Having an awesome intro can do wonders for setting the tone of your album. What's an awesome intro track sound like you ask? It's an epic 1 to 5 minutes of captivating content. It can be either a conversation, movie clip, song or even a well-crafted skit. Basically, it can be anything within you scope as an artist.
The main job of the intro is to catch the listeners attention and let them know who you are and what they are about to hear. If your a well known artist then you can do as little as simply say "I'm back" or play the first song on your album. But for those just starting out, you may want to put a little more thought into your intro, unless your just that good and don't need one. Now an intro isn't mandatory, but it helps to showcase a little of your personality before fans jump into your music.
We've taken the liberty to pick out three albums which we feel have top shelf intros that continue to withstand the hands of time. We hope you enjoy this list and if you can think of a few more, list them in the comments and we may make a part 2 to this article. Enjoy...
Redman's intro on "Muddy Waters" is phenomenal! You've got the summoning of Redman followed by an earth-shattering prehistoric roar to let you know that the album is going to be raw. One good thing about this intro is that the album actually has enough hits to justify it's extreme delivery. There are additional skits on the album that fit perfectly into the blend, but we'll need a whole nother article to cover the importance of a well placed skit. Listen to Redman's intro and tell us what you think below.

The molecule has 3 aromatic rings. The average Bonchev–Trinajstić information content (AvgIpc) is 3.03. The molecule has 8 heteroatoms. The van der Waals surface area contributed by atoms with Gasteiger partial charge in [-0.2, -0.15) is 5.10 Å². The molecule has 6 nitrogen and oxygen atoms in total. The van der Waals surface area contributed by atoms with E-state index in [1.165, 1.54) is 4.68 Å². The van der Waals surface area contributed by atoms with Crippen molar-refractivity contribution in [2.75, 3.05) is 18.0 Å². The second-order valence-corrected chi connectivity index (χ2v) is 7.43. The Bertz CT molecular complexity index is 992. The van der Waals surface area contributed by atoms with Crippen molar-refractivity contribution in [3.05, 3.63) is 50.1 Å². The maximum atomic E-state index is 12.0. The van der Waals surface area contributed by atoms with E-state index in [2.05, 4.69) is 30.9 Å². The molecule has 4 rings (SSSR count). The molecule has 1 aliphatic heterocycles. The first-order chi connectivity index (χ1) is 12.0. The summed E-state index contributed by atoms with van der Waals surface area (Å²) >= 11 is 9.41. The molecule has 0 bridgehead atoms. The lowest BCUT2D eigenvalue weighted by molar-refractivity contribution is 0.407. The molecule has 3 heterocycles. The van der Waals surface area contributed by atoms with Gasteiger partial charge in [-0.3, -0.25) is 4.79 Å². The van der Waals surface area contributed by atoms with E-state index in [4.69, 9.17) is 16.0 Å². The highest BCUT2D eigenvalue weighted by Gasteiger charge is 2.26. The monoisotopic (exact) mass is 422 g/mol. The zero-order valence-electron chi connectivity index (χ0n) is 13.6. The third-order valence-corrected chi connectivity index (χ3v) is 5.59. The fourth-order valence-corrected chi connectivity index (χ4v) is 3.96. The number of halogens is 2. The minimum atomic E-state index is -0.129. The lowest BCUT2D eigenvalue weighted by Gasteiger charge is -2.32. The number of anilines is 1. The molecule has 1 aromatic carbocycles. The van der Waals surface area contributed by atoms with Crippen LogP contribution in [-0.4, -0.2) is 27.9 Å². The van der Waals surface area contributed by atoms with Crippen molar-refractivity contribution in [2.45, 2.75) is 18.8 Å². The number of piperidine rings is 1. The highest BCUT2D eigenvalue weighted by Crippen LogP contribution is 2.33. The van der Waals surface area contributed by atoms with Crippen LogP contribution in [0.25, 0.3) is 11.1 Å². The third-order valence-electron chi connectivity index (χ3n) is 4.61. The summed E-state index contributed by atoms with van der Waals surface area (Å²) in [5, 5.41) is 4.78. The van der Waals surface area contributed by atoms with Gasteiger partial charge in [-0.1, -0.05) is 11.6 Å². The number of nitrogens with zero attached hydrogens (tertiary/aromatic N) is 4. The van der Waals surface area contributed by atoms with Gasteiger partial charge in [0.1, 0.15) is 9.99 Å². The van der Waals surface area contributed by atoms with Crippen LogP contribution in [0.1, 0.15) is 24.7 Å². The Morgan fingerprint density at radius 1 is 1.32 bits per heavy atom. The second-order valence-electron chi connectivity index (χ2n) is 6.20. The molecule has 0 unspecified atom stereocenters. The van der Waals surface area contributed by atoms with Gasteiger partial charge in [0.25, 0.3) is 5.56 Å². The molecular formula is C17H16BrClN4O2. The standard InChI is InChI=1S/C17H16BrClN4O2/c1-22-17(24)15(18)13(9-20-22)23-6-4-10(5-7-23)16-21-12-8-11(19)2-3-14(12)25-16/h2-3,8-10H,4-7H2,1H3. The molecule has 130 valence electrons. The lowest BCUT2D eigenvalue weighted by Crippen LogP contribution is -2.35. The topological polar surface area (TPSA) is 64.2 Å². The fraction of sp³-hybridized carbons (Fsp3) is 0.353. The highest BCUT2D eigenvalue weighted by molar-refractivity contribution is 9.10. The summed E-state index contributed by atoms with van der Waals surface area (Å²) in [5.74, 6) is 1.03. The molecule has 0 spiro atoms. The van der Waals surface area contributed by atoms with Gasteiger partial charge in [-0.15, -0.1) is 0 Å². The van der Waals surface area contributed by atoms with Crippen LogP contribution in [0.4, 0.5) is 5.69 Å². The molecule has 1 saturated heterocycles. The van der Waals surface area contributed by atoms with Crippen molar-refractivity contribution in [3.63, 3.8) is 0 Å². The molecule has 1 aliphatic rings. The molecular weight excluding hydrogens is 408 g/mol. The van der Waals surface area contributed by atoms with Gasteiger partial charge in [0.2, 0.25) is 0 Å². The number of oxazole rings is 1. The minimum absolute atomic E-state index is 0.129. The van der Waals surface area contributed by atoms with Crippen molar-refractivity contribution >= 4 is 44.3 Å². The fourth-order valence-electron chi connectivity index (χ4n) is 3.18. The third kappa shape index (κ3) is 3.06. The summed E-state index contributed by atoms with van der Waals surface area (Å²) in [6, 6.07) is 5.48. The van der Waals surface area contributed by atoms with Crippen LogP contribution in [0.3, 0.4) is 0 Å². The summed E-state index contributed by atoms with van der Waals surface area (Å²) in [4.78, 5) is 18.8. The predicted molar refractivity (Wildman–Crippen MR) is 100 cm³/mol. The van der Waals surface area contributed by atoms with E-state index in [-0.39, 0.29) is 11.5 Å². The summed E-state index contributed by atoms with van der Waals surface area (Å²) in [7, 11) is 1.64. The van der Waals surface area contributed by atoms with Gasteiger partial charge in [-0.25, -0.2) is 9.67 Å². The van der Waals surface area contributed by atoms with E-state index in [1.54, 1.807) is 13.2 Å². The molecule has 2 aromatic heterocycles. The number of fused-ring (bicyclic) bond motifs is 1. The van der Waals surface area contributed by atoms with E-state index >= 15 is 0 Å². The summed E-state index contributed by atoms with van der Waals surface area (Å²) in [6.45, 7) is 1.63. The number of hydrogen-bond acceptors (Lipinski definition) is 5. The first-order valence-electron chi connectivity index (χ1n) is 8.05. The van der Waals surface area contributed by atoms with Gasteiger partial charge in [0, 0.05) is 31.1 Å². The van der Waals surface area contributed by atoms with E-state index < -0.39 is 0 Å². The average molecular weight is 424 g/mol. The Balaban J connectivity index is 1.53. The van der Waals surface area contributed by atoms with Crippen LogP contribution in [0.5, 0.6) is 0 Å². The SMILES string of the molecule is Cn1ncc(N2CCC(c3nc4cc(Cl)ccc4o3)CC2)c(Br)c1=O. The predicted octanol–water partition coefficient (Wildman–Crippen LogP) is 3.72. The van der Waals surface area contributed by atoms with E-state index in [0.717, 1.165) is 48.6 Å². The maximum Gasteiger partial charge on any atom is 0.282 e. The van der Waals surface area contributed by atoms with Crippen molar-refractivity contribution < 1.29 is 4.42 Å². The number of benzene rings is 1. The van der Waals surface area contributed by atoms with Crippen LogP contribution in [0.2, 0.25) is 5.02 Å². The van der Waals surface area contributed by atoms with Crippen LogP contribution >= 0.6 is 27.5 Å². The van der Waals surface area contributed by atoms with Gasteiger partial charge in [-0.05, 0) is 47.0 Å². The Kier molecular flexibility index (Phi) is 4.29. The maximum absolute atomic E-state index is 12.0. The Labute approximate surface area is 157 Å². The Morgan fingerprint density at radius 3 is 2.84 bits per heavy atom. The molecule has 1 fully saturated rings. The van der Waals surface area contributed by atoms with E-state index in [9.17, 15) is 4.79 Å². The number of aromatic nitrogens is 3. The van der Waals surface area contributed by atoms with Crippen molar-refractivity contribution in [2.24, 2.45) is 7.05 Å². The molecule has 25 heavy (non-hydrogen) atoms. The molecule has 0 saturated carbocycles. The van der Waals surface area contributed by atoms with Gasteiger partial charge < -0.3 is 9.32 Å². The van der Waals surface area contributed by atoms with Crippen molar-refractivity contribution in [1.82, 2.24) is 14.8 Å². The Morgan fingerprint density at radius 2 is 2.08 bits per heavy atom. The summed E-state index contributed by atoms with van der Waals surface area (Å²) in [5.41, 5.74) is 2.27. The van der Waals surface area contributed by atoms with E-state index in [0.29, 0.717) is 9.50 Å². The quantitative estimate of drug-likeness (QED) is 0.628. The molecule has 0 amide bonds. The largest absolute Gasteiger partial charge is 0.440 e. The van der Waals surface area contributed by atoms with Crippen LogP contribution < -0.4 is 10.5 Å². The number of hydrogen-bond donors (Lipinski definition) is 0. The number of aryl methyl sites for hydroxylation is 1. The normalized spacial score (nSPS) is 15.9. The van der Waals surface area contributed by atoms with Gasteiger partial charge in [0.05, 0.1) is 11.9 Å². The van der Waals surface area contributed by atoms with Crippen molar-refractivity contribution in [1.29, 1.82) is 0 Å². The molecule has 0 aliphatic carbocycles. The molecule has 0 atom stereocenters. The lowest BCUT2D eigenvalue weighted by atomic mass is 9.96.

Big Pun's Intro from "Yeah Baby" is another awesome intro! This intro takes us through the creation of Pun, not literally, but in an artistic way. They had the mindset of "What would it take to build the ultimate rapper" and created this comical, but interesting piece of theatrical commentary. It's almost like they took a page out of Frankenstein to to set the tone. You build this titan of a lyricist and he rises to devastate any and all competition. If you notice in this intro it also gives Pun a bigger than life persona. It's an excellent use of words to create imagery and evoke an emotion out of the listener before they embark on Pun's journey.
Busta Rhymes has always been a leader of epic repeat worthy intros and this last example comes from his '98 "Extinction Level Event" album. It is a movie-like depiction of the world's end. It has a man and his child talking about how the world will destroy itself in a most graphic and detailed fashion. Just listen to how the man's voice changes as he tells the little girl the harsh realities that shall unfold before her eyes. The intro basically describes pure hell, but in captivating way that only Busta Rhymes can deliver. If you listened to his albums prior to this you would notice the build up between intros leading to this Extinction Level Event.
The ELE intro definitely showcases a great feeling of cohesiveness between Busta's earlier albums which reinforces his message to the fans. I bet you want to know what that message is don't ya? Well, listen to his music and come to your own conclusion.